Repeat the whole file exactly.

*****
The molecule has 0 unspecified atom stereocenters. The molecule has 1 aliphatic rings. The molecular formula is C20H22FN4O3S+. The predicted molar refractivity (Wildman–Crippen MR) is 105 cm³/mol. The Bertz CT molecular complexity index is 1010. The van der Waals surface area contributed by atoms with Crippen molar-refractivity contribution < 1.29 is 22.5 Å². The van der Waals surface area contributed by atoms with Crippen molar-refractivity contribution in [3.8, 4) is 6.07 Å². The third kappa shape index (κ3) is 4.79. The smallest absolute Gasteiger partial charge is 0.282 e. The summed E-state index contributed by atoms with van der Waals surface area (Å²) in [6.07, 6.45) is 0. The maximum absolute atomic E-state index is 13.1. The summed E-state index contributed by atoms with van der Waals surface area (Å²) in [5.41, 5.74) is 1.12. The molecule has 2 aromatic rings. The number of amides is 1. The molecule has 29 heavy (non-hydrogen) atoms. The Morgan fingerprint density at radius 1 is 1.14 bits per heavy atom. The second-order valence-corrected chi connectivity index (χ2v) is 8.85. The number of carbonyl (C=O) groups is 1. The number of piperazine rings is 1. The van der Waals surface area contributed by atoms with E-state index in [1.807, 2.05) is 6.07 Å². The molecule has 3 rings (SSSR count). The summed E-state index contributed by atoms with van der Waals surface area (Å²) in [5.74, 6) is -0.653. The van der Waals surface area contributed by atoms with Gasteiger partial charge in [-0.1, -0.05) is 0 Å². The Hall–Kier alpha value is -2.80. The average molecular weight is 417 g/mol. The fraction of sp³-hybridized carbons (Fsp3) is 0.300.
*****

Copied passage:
The molecule has 0 unspecified atom stereocenters. The molecule has 1 aliphatic rings. The molecular formula is C20H22FN4O3S+. The predicted molar refractivity (Wildman–Crippen MR) is 105 cm³/mol. The Bertz CT molecular complexity index is 1010. The van der Waals surface area contributed by atoms with Crippen molar-refractivity contribution < 1.29 is 22.5 Å². The van der Waals surface area contributed by atoms with Crippen molar-refractivity contribution in [3.8, 4) is 6.07 Å². The third kappa shape index (κ3) is 4.79. The smallest absolute Gasteiger partial charge is 0.282 e. The summed E-state index contributed by atoms with van der Waals surface area (Å²) in [6.07, 6.45) is 0. The maximum absolute atomic E-state index is 13.1. The summed E-state index contributed by atoms with van der Waals surface area (Å²) in [5.41, 5.74) is 1.12. The molecule has 2 aromatic rings. The number of amides is 1. The molecule has 29 heavy (non-hydrogen) atoms. The Morgan fingerprint density at radius 1 is 1.14 bits per heavy atom. The second-order valence-corrected chi connectivity index (χ2v) is 8.85. The number of carbonyl (C=O) groups is 1. The number of piperazine rings is 1. The van der Waals surface area contributed by atoms with E-state index in [1.807, 2.05) is 6.07 Å². The molecule has 3 rings (SSSR count). The summed E-state index contributed by atoms with van der Waals surface area (Å²) in [5.74, 6) is -0.653. The van der Waals surface area contributed by atoms with Gasteiger partial charge in [-0.1, -0.05) is 0 Å². The Hall–Kier alpha value is -2.80. The average molecular weight is 417 g/mol. The fraction of sp³-hybridized carbons (Fsp3) is 0.300.